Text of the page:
Written by Mirta Carbajal/Fundación Inalafquen and Charles Duncan/Manomet
Argentina, end of the 1920s. The prosperity of early 20th century Argentina and the vast distances between its cities led to the creation of Aeroposta Argentina, the airmail. The Patagonian route was opened in 1929, flying mail from Bahía Blanca to Comodoro Rivadavia in French-made single-engine, open-cockpit planes. Among the handful of brave and skilled pilots flying th
is route was one Antoine de Saint Exupery who later became known and loved worldwide for his story “The Little Prince.”
Less well-known is Saint Exupery’s chilling novel “Night Flight,” the story of the last flight of Fabien, one of the airmail pilots. Heading north at night to Buenos Aires after taking off from the town of San Antonio Oeste, Fabien encounters a huge storm that covers the entire center of Argentina…
Today, San Antonio Oeste is a popular Argentine summer beach resort town. It is also the most important northbound stopover site for Red Knots in South America, recognized as a Site of International Importance in the Western Hemisphere Shorebird Reserve Network. Unfortunately, the total disconnect between these two worlds threatened the knots. Beachgoers rode 4-wheelers across sensitive habitat, and local authorities authorized incompatible projects.
Our two organizations realized that what was needed was a way to inform the public, both the residents and the visitors. But even more, we sought to engage them on an emotional, as well as intellectual level, with shorebirds and conservation. We first collaborated on the creation of Vuelo Latitud 40 (Flight Latitude 40), a nature interpretation center with that goal in mind. Manomet raised funds as part of a grant from the National Fish & Wildlife Foundation while Fundación Inalafquen provided the vision, design and hard work required to create a place that is both appealing to visitors and effective in delivering its message.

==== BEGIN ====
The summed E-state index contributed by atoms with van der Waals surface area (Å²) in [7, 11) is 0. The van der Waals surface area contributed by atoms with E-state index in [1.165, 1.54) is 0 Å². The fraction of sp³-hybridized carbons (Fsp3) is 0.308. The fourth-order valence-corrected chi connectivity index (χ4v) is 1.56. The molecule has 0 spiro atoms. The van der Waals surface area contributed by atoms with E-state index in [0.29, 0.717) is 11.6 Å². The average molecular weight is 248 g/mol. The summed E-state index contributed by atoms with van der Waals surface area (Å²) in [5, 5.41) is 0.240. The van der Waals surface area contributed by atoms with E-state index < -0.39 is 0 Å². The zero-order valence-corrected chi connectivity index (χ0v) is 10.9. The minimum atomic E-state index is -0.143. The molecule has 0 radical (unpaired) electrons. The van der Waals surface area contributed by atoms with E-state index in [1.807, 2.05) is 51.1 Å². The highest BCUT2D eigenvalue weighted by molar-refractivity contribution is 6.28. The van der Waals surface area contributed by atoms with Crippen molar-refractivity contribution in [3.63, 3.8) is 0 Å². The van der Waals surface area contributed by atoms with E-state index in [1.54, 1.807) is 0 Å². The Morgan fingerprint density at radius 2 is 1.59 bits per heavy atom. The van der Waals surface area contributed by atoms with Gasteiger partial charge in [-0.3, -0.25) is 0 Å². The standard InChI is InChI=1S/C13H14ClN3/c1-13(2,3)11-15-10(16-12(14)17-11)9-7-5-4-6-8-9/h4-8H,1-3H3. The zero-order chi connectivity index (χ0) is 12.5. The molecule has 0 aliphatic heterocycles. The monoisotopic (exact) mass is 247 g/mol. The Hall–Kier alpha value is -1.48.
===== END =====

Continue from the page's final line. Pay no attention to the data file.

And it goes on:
One part of the Center is the Red Knot Club where children can play at being scientists studying shorebirds through participatory activities. We needed a mascot to tell the stories to the youngest ones, and Fabien, the pilot, was never far from our thinking. His lonely journey, buffeted by winds with only a simple compass and, at best, intermittent communication with the ground, reminded us of the needs of the knots. They, too, stop at San Antonio Bay, seeking a safe place to rest, refuel and do a little feather “maintenance” if needed before continuing on the way north, ultimately to the Canadian Arctic.
Soon, we had “reincarnated” Fabien as a rather dapper Red Knot—Playero Rojizo in Spanish–complete with flying helmet and aviator’s scarf. We named him “Fabien Rojizo” and made him the symbol of shorebird conservation at San Antonio Bay. As part of a “Pride” campaign co-financed by Rare and Manomet, a human-sized version of Fabien visits schools, dances on the beach, attends meeting with mayors of other cities, and leads the annual shorebird festival at San Antonio Bay.
And Fabien recently got a new plane! Recognizing the shared interests in the area’s natural, cultural and literary heritage, a partnership developed between Fundación Inalafquen and the 65-year-old Aeroclub San Antonio Oeste. During the upcoming edition of the San Antonio Bay Shorebird Festival, the Aeroclub-SAO will offer flights to get a shorebird’s eye view of the Bay.
Recently, in honor of the shorebird festival and the new partnership, Aeroclub-SAO has named its 4-seat Piper Archer “Fabien Rojizo.” Fabien will continue to fly at San Antonio Bay along with the flocks of Red Knots, telling the story that has joined humans and shorebirds in the same sky for so many years.